For one unavoidable reason, the plains of northern France will lie heavy in the public mind this year. In 1914, English and French soldiers repudiated ancient enmities and took to the field together. This union of arms – on territory where each nation had drained so much of the other’s blood – was not, as Glenn Richardson recalls in The Field of Cloth of Gold, unique. A little under four hundred years before, the nobilities of France and England, led by their monarchs, Francis I and Henry VIII, met on a stretch of farmland between the towns of Guînes and Ardres to proclaim everlasting concord between their nations.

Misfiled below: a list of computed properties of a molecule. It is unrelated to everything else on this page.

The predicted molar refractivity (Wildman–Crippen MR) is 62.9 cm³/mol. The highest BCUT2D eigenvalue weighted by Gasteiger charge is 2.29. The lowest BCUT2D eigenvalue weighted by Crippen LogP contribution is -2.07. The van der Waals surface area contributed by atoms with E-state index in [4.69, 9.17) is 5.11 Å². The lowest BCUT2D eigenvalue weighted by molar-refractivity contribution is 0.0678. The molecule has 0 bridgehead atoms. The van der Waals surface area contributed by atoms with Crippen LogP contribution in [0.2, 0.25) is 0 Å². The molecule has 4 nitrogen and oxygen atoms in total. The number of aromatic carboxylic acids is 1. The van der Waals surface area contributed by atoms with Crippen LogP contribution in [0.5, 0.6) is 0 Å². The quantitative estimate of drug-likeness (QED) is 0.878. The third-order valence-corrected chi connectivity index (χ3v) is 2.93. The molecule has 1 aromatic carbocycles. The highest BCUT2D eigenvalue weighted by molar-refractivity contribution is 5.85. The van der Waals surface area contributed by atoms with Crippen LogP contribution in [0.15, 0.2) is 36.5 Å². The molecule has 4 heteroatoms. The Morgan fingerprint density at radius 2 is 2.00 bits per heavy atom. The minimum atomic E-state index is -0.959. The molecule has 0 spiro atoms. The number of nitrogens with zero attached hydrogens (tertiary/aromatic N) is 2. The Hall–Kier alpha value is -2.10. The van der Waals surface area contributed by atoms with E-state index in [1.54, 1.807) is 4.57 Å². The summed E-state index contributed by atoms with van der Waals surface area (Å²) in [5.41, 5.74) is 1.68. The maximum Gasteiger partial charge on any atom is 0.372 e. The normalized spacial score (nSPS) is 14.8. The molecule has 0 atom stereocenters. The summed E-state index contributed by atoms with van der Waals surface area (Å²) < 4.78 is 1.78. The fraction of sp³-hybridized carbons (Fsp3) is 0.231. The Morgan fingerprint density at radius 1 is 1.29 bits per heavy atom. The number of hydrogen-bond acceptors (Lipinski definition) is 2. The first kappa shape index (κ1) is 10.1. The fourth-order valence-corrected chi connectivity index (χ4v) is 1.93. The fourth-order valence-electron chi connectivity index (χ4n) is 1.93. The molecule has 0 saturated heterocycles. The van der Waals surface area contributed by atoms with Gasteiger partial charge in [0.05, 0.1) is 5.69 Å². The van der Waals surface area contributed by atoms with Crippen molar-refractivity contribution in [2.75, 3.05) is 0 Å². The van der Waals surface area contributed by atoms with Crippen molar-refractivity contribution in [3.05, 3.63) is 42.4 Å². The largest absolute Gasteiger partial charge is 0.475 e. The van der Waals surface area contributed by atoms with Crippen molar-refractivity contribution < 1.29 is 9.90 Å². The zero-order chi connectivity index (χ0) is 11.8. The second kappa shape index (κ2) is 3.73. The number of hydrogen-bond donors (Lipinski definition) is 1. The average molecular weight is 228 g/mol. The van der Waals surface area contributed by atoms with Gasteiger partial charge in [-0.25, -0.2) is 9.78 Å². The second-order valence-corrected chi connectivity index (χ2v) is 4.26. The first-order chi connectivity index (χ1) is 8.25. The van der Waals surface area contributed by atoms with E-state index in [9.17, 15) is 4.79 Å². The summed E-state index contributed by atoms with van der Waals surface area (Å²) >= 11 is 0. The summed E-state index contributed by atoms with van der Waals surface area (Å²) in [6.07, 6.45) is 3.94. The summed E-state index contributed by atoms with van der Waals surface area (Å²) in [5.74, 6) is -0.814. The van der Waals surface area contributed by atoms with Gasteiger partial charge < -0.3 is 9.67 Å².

For two and a half weeks in June 1520, some 12,000 English and French courtiers lodged, jousted and junketed together in a carnival of splendour. A temporary city of tents, pavilions and a hastily constructed palace was planted on the site, which lay inside England’s last surviving French enclave. Golden